High holiday traffic expected

Police are urging drivers to be safe on days traditionally high in vehicle deaths.
Friday, September 3, 2004 | 12:00 a.m. CDT; updated 9:03 a.m. CDT, Sunday, July 20, 2008

The price of gasoline in Columbia is about 15 cents per gallon higher than last year, but that won’t stop Jenny Talbert from going on a camping trip with her family this Labor Day weekend. The MU sophomore will be joining thousands of Missouri motorists hitting the road to take advantage of the last three-day weekend of the summer.

“We always go camping on Labor Day,” she said. “It’s a family tradition because my parents have off work.”

Labor Day Numbers

  • 147.9 million

    Number of Americans age 16 or older in the nation’s work force

  • 7.3 million

    Number of workers who hold down more than one job

  • 10.3 million

    Number of self-employed workers

  • 24.4 minutes

    Average time it takes to commute to work

  • Source:

AAA Missouri predicts about 29 million people nationwide will be driving more than 50 miles from their homes this weekend, a 2 percent increase from last year.

Labor Day weekend is the third deadliest holiday in the state for motorists. The highway patrol reported 14 automobile-related deaths in Missouri last year. Only Thanksgiving and Independence Day were more dangerous, with 21 and 20 fatalities respectively. The National Safety Council is predicting that between 420 and 560 people will die in traffic accidents nationwide this weekend.

“Right now, we’re expecting a lot of people to be traveling to get out for the last weekend before the fall,” said Sgt. Paul Reinsch of the Missouri State Highway Patrol.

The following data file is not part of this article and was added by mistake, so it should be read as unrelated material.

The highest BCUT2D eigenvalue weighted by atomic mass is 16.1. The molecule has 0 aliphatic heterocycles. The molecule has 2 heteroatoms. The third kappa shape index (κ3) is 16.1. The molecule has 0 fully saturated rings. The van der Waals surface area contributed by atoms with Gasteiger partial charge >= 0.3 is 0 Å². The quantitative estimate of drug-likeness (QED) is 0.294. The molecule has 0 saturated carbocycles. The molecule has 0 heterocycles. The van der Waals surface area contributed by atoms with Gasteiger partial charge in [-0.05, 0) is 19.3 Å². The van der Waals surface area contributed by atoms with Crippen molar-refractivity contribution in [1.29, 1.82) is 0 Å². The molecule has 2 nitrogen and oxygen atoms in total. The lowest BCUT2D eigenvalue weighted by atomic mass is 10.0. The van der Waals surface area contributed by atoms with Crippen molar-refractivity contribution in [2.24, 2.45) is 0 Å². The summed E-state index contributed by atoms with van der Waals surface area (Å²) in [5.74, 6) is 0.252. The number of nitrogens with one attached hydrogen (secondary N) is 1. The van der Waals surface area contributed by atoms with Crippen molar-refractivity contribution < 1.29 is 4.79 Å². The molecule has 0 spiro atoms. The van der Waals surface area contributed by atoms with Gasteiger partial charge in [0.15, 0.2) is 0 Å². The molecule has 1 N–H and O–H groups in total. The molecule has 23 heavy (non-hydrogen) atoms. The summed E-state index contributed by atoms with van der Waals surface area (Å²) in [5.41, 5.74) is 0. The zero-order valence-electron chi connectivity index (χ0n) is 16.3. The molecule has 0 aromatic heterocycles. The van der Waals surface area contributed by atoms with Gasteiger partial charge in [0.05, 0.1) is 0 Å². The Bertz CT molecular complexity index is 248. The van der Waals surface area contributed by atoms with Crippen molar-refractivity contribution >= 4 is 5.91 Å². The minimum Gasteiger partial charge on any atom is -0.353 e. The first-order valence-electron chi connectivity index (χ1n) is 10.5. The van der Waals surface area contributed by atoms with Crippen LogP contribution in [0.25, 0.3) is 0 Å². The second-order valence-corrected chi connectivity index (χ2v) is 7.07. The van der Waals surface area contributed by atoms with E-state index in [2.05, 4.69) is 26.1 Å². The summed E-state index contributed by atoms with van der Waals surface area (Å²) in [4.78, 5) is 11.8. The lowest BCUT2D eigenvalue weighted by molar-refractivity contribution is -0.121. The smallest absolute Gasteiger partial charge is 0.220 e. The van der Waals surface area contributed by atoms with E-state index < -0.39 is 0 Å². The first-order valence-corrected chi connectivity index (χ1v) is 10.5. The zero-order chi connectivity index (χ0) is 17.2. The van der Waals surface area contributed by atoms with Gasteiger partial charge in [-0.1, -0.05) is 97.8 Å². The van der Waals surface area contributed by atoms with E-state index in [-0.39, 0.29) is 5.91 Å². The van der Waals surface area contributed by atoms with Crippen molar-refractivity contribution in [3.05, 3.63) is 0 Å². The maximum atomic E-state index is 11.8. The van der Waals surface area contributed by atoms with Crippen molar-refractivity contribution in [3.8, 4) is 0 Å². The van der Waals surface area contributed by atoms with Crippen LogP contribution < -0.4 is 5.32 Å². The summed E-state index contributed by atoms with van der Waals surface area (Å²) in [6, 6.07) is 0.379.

The start of football season will also increase the number of cars on the road, particularly on interstates. Thousands of people are expected to drive to Columbia on Saturday for the MU football team’s season opener against Arkansas State.

Reinsch said that people should prepare for their drive by getting plenty of rest and planning ahead. Motorists should leave themselves plenty of time and have an idea of what they will do in case they find themselves in heavy traffic.

“The number one reason for accidents is attention,” Reinsch said. “People have to pay attention to what they’re doing.”

    City Closings

    • City offices will be closed on Monday. City buses will not operate, and parking meter regulations will not be enforced.
    • Columbia Public Schools will not be in session.
    • The sanitary landfill will be closed, and residential refuse and blue-bag collection will not take place, which means pick-up will be delayed one day throughout the week. Questions concerning holiday refuse collection may be directed to the Columbia Solid Waste Division at 874-6291.
    • Although administrative offices for both the police and fire departments will be closed, all emergency services will be available.
    • The regular City Council meeting will be at 7 p.m. Tuesday in the City Council chambers, 701 E. Broadway.

Both the patrol and the Columbia Police Department are making efforts to reduce accidents and target problem drivers. Reinsch said all of the patrol’s officers will be on duty at some point this weekend, and the police department will be increasing the number of its officers on the roads.

“We have an ongoing DWI enforcement program through a grant from the National Highway Safety Commission in conjunction with the Missouri Safety Center,” said Sgt. Tim Moriarity of the department. “We’re going to have extra officers working over the Labor Day holiday, looking for impaired drivers.”

Moriarity said these officers will target locations that have been prone to alcohol-related accidents and areas with high numbers of drivers.

Talbert said she is not concerned about the traffic she will face on the way to her camp site, but she still plans on taking precautions.

“I’m just going to be careful, wear my seat belt and not talk on the phone,” she said.

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